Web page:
Storing Cooked Meat|
Cooked meat can both impart and absorb flavors, so wrap it in airtight plastic. Most cooked
meat will last for 3 or 4 days, or a couple of days longer if it was cooked in something
acidic like wine, lemon juice or tomatoes or if the product was smoked or dry-cured.
Meat that's vacuum-packed tends to stand up to the rigors of freezing better than meat that's simply wrapped.
To freeze meat at home, wrap in plastic and place in a zip-top bag —
squeeze all the air out before sealing. Store in the back of the freezer (where it's colder), and use it within a month.
Thaw meat by keeping it in the refrigerator overnight or immersing it, wrapped, in cold water.
Don't ever thaw meat at room temperature or with hot water.
The color of meat products is influenced by the animal's species, gender, age and lifestyle.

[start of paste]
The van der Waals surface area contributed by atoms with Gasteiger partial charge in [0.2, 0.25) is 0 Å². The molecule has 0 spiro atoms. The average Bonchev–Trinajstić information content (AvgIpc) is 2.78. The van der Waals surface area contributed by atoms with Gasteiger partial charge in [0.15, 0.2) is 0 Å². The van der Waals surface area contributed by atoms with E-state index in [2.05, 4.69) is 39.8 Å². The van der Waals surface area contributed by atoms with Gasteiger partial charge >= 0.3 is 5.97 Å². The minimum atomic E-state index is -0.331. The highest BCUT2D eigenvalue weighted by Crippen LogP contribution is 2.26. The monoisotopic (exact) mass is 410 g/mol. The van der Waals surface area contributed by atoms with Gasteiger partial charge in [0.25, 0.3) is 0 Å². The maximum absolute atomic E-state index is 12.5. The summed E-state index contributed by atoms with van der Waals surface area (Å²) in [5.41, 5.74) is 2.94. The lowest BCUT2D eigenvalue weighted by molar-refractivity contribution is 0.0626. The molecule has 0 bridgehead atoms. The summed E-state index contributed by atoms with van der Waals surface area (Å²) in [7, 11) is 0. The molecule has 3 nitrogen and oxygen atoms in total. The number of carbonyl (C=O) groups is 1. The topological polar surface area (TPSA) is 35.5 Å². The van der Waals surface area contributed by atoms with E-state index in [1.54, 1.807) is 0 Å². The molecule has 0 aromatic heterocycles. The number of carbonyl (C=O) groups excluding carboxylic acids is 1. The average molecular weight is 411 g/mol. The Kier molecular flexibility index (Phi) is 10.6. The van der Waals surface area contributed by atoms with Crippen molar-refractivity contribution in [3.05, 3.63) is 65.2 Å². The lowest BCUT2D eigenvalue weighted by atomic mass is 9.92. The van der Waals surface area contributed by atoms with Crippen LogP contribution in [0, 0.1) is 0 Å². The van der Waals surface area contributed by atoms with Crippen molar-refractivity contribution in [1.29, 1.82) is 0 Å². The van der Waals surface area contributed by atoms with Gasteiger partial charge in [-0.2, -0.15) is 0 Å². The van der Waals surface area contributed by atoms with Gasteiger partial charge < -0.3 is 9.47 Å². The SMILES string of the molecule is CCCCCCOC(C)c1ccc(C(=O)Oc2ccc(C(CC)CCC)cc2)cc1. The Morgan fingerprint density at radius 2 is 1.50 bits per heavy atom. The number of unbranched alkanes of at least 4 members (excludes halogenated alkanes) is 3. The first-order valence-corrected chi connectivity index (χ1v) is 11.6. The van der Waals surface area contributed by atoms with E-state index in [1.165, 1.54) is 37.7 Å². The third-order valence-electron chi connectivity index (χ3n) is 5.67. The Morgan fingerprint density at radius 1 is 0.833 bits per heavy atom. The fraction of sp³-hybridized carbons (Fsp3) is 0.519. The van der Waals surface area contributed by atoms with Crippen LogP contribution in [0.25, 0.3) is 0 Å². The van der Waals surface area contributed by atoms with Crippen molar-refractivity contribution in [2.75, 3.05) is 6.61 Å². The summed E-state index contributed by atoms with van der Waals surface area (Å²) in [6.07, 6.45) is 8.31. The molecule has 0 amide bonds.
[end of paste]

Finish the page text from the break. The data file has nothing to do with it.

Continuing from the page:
Muscle tissue that gets more exercise is full of myoglobin, a protein responsible for the red color.
You may notice a slightly purple coloration on the interior of ground beef which will bloom to a reddish hue when exposed to oxygen in the air.
This change in color (as well as browning on the exterior layer of ground meat) indicates normal oxidation and does not signify spoilage unless the color change is also accompanied by an unpleasant odor or a tacky/slimy feeling to the touch.
See the USDA Food Safety Website for further information.
Food product dates are helpful, but the most reliable judgment of a past-its-prime product is made with your senses — look for changes in odor, color and texture. Your meat should not feel slimy or tacky. Take a good whiff. Fresh meat should have a clean scent. If there's a fading or darkening in color and the smell makes
you wrinkle your nose, toss it.